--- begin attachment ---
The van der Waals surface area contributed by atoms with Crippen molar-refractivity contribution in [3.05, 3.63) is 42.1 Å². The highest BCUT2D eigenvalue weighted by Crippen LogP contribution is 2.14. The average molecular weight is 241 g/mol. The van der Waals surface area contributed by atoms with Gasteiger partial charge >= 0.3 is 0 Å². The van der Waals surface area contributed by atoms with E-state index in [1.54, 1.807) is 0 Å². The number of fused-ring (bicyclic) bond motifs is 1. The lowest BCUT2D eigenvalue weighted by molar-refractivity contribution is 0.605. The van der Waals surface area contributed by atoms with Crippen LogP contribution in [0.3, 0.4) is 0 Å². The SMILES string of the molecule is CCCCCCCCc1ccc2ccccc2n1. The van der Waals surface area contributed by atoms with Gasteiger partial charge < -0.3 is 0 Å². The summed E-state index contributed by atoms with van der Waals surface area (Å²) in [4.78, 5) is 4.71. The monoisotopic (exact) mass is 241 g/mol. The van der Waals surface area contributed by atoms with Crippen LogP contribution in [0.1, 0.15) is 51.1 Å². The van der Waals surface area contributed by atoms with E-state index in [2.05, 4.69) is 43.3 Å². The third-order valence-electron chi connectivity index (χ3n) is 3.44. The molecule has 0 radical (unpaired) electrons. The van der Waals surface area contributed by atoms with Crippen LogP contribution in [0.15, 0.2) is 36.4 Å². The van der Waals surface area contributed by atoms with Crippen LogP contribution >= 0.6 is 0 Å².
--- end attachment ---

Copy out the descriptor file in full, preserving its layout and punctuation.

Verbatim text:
The van der Waals surface area contributed by atoms with Crippen molar-refractivity contribution in [3.05, 3.63) is 42.1 Å². The highest BCUT2D eigenvalue weighted by Crippen LogP contribution is 2.14. The average molecular weight is 241 g/mol. The van der Waals surface area contributed by atoms with Gasteiger partial charge >= 0.3 is 0 Å². The van der Waals surface area contributed by atoms with E-state index in [1.54, 1.807) is 0 Å². The number of fused-ring (bicyclic) bond motifs is 1. The lowest BCUT2D eigenvalue weighted by molar-refractivity contribution is 0.605. The van der Waals surface area contributed by atoms with Crippen LogP contribution in [0.3, 0.4) is 0 Å². The SMILES string of the molecule is CCCCCCCCc1ccc2ccccc2n1. The van der Waals surface area contributed by atoms with Gasteiger partial charge < -0.3 is 0 Å². The summed E-state index contributed by atoms with van der Waals surface area (Å²) in [4.78, 5) is 4.71. The monoisotopic (exact) mass is 241 g/mol. The van der Waals surface area contributed by atoms with Crippen LogP contribution in [0.1, 0.15) is 51.1 Å². The van der Waals surface area contributed by atoms with E-state index in [2.05, 4.69) is 43.3 Å². The third-order valence-electron chi connectivity index (χ3n) is 3.44. The molecule has 0 radical (unpaired) electrons. The van der Waals surface area contributed by atoms with Crippen LogP contribution in [0.15, 0.2) is 36.4 Å². The van der Waals surface area contributed by atoms with Crippen LogP contribution >= 0.6 is 0 Å².